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color woodblock print; self-carved and self-printed by the artist (perhaps with his brother, W. Corwin Chase), titled and signed in pencil, “Nomad” Waldo S. Chase, ca. mid 1920s-30s
14 3/8 by 10 in., 36.5 by 25.3 cm
Waldo S. Chase, and his brother, Wendell Corwin Chase (1897-1988), were born and raised in Seattle, Washington. The brothers, both painters, began experimenting with woodblock prints in the summer of 1924, and continued to produce prints for approximately ten years. They claimed to have taught themselves color woodblock printing with the help of Frank Morley Fletchers manual, Woodblock Printing by the Japanese Method published in 1916, but they also received some instruction from the renowned Japanese printmaker (artist and carver) Yamagishi Kazue (ca. 1893-1966) who visited Seattle in 1927.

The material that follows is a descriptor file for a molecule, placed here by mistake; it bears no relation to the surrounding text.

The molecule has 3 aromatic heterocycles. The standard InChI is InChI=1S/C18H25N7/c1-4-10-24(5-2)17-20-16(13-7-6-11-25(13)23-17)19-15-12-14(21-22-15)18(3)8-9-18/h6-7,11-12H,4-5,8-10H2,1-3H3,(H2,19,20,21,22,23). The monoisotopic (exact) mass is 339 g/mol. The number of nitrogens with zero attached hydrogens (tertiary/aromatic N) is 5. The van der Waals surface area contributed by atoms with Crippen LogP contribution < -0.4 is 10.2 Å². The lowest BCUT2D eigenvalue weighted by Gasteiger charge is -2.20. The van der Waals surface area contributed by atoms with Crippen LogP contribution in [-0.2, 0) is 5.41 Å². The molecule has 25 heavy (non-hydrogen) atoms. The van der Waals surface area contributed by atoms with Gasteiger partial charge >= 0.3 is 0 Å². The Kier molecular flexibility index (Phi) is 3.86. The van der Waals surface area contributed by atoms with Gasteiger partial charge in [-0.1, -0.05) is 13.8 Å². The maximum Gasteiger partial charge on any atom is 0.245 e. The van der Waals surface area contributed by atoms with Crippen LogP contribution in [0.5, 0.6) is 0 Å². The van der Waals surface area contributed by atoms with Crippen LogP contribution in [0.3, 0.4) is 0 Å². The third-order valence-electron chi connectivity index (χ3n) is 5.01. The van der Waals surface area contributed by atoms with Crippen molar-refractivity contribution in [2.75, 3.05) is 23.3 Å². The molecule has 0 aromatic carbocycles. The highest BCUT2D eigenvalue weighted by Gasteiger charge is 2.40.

The brothers were rather eccentric, living and working out of teepees of their own design in the 1920s in the areas of Mount Rainier and the Cascade Range, Hood Canal in the South Puget Sound region, and Lake Washington in Seattle.
Woodblock prints by either brother are scarce. The few extant impressions of this composition, in a blue palette, are variously dated 1927, 1931, and 1932. This red palette appears to be a previously unknown variant.
Kreisman and Mason, The Arts and Crafts Movement in the Pacific Northwest, 2007, pp. 306-307
Highlights of Japanese Printmaking: Part Three – The International Perspective, Scholten Japanese Art, 2008, no. 40 (blue palette, signed and dated ’32)
Fine Arts Museums of San Francisco (art.famsf.org), accession no. 1991.1.16 (blue palette, signed and dated 1927)